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Just because there’s still a Justice Department investigation rattling around you doesn’t mean lobbyists can’t contribute to buying a portrait for you to hang in your congressional committee’s hearing room. But don’t reach for those checkbooks. The effort to raise $30,000 for a portrait of Rep. Jerry Lewis (R-Calif.), former chairman and now ranking GOP member of the House Appropriations Committee, has met its goal, we hear.
The investigation, a subset of the probe of disgraced former lobbyist Jack Abramoff, apparently has been dormant for a while, indicating Lewis is in pretty good legal shape. And even if the investigation heats up, there’s no worry that Lewis’s portrait won’t be hanging soon in the hearing room — even if he’s indicted and convicted. After all, former House Ways and Means Committee chairman Dan Rostenkowski (D-Ill.) pleaded guilty to two counts of mail fraud in the House Post Office scandal and did over a year in the slammer, and his portrait proudly hangs in that hearing room.
More from Ken Silverstein:
Perspective — October 23, 2013, 8:00 am
How pro-oil Louisiana politicians have shaped American environmental policy
Postcard — October 16, 2013, 8:00 am
A trip to one of the properties at issue in Louisiana’s oil-pollution lawsuits
I recently spent a semester teaching writing at an elite liberal-arts college. At strategic points around the campus, in shades of yellow and green, banners displayed the following pair of texts. The first was attributed to the college’s founder, which dates it to the 1920s. The second was extracted from the latest version of the institution’s mission statement:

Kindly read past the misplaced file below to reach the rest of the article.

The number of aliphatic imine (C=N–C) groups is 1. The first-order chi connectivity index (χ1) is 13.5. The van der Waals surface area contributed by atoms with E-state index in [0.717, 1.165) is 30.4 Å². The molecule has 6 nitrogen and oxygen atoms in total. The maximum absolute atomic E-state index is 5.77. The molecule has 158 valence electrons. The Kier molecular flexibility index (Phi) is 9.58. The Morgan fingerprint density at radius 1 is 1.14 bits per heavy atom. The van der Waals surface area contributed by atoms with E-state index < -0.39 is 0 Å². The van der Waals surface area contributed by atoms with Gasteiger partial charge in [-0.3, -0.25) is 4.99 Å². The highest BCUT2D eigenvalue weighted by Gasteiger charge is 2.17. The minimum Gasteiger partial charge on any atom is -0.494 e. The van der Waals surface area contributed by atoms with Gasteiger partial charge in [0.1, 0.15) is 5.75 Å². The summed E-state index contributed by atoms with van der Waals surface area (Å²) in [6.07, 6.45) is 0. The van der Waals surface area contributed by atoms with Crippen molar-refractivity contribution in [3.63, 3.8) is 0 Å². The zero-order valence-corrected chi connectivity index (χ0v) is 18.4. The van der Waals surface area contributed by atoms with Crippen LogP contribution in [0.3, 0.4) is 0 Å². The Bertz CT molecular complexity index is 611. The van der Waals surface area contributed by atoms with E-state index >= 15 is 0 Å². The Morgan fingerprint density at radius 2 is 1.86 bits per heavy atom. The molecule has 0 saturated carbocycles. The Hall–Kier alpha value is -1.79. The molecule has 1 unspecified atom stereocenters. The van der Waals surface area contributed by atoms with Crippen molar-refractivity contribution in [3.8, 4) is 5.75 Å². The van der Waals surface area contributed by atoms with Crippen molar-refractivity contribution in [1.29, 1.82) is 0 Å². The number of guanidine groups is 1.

The paramount obligation of a college is to develop in its students the ability to think clearly and independently, and the ability to live confidently, courageously, and hopefully.
Let us take a moment to compare these texts. The first thing to observe about the older one is that it is a sentence. It expresses an idea by placing concepts in relation to one another within the kind of structure that we call a syntax. It is, moreover, highly wrought: a parallel structure underscored by repetition, five adverbs balanced two against three.
Percentage of Britons who cannot name the city that provides the setting for the musical Chicago:
An Australian entrepreneur was selling oysters raised in tanks laced with Viagra.
A naked man believed to be under the influence of LSD rammed his pickup truck into two police cars.
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“Shelby is waiting for something. He himself does not know what it is. When it comes he will either go back into the world from which he came, or sink out of sight in the morass of alcoholism or despair that has engulfed other vagrants.”